Level 2 Scour Assessment at Brougham Bridge, Penrith


Brougham bridge is a three-span masonry arch bridge crossing the River Eamont adjacent to Brougham Castle near Penrith. The structure was built in around 1813 and is a good example of an early 19th century turnpike bridge.

The structure suffered significant damage as a result of Storm Desmond in 2015 and has been closed and subject to repair since then. Before the structure is re-opened, the owners wanted to understand the residual scour risk at the structure so that the appropriate management procedures could be adopted in the future.


We visited the site and reviewed the existing available information to undertake a Level 2 Scour Assessment. This was in accordance with Volume 3 Section 4 Part 21 BD 97/12 of the Design Manual for Roads and Bridges – The Assessment of Scour and Other Hydraulic Actions at Highway Structures, May 2012.

The bridge and catchments characteristics were established from the site visit as well as the nature of the repair works. This included sheet piling and rock armour to the river bed which provided some of the bridge elements with adequate scour protection.

We were provided with an existing hydraulic model of the river and structure and this was used to determine the water depth and velocity for the assessment process. In addition, we produced a 2D HEC-RAS model using the freely available LiDAR DTM data. The model was run with the 200yr + 35% climate change hydrograph. The velocity results are shown below.

The output showed the influence of the adjacent A66 highway structure which is located approximately 120m downstream of Brougham Bridge.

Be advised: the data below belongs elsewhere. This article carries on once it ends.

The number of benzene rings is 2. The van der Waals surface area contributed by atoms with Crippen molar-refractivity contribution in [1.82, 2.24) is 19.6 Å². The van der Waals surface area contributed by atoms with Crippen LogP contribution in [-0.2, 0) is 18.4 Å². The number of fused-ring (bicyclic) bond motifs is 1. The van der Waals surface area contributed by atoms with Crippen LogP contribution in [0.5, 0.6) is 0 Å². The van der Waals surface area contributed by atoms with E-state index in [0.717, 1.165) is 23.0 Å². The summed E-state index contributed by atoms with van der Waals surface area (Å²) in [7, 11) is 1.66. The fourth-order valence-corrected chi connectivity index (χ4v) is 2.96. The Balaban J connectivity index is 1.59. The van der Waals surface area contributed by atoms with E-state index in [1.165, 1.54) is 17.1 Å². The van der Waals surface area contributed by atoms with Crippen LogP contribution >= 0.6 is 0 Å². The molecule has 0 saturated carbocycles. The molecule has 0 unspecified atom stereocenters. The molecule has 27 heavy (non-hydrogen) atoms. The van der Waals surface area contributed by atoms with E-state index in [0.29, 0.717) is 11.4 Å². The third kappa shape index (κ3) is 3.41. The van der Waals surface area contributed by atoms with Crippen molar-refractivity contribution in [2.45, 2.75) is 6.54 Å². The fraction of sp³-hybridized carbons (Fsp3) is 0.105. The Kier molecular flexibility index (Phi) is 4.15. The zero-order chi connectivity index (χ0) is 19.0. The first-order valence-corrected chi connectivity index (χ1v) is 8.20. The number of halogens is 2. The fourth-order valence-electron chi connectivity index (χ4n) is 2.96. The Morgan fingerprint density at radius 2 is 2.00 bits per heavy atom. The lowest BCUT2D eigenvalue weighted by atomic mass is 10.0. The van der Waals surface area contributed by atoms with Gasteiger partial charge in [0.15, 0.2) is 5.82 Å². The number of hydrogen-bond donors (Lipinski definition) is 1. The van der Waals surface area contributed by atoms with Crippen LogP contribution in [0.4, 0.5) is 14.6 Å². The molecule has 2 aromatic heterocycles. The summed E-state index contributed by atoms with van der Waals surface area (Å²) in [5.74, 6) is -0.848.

There was limited foundation depth information and so we assumed a foundation depth of 1m, but carried out a sensitivity analysis by assessing the elements with varying foundation depths.


With over 20 years’ of experience in carrying out scour risk assessments, we were able to identify the significant issues at the structure and to use appropriate variables in the BD97/12 assessment process. We reviewed the impact of the repair works currently being completed and detailed additional investigations and remedial works required to control and manage the scour risk in the future.

Want to know more?

For more information on this project contact Richard Buck or Iain Fox. You can also find out more about our work on our bridges and rail engineering web pages.



1 Comment

  • Filippo G Reale

    I find your info very exciting. I’m not an undergraduate or post graduate but am interested in your field of work for several reasons. Climate change and ground movement etc due to mineral and water saturation.

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